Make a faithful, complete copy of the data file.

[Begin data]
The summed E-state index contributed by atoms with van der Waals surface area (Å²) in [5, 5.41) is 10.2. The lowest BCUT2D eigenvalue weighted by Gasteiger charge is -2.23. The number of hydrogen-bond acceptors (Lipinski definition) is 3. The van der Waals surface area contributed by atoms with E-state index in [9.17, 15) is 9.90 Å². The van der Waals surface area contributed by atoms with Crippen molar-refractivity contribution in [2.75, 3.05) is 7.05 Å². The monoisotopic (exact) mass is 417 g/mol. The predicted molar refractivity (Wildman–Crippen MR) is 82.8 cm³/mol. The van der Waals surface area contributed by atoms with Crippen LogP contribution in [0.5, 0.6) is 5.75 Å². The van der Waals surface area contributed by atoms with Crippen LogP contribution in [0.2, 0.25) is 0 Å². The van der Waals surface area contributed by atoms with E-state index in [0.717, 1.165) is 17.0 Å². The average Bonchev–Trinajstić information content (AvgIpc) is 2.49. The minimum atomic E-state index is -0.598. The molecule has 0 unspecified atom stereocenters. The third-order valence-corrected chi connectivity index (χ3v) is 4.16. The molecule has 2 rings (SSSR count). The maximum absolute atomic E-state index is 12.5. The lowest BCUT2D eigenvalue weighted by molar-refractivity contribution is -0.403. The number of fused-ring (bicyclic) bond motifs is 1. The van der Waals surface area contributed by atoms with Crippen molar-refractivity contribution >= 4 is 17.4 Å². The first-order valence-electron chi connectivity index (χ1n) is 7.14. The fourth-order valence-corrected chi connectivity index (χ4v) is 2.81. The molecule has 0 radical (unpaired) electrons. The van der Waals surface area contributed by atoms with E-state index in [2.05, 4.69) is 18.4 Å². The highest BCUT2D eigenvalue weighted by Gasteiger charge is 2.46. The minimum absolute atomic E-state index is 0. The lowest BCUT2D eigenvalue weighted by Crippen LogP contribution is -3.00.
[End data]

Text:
The summed E-state index contributed by atoms with van der Waals surface area (Å²) in [5, 5.41) is 10.2. The lowest BCUT2D eigenvalue weighted by Gasteiger charge is -2.23. The number of hydrogen-bond acceptors (Lipinski definition) is 3. The van der Waals surface area contributed by atoms with E-state index in [9.17, 15) is 9.90 Å². The van der Waals surface area contributed by atoms with Crippen molar-refractivity contribution in [2.75, 3.05) is 7.05 Å². The monoisotopic (exact) mass is 417 g/mol. The predicted molar refractivity (Wildman–Crippen MR) is 82.8 cm³/mol. The van der Waals surface area contributed by atoms with Crippen LogP contribution in [0.5, 0.6) is 5.75 Å². The van der Waals surface area contributed by atoms with Crippen LogP contribution in [0.2, 0.25) is 0 Å². The van der Waals surface area contributed by atoms with E-state index in [0.717, 1.165) is 17.0 Å². The average Bonchev–Trinajstić information content (AvgIpc) is 2.49. The minimum atomic E-state index is -0.598. The molecule has 0 unspecified atom stereocenters. The third-order valence-corrected chi connectivity index (χ3v) is 4.16. The molecule has 2 rings (SSSR count). The maximum absolute atomic E-state index is 12.5. The lowest BCUT2D eigenvalue weighted by molar-refractivity contribution is -0.403. The number of fused-ring (bicyclic) bond motifs is 1. The van der Waals surface area contributed by atoms with Crippen molar-refractivity contribution >= 4 is 17.4 Å². The first-order valence-electron chi connectivity index (χ1n) is 7.14. The fourth-order valence-corrected chi connectivity index (χ4v) is 2.81. The molecule has 0 radical (unpaired) electrons. The van der Waals surface area contributed by atoms with E-state index in [2.05, 4.69) is 18.4 Å². The highest BCUT2D eigenvalue weighted by Gasteiger charge is 2.46. The minimum absolute atomic E-state index is 0. The lowest BCUT2D eigenvalue weighted by Crippen LogP contribution is -3.00.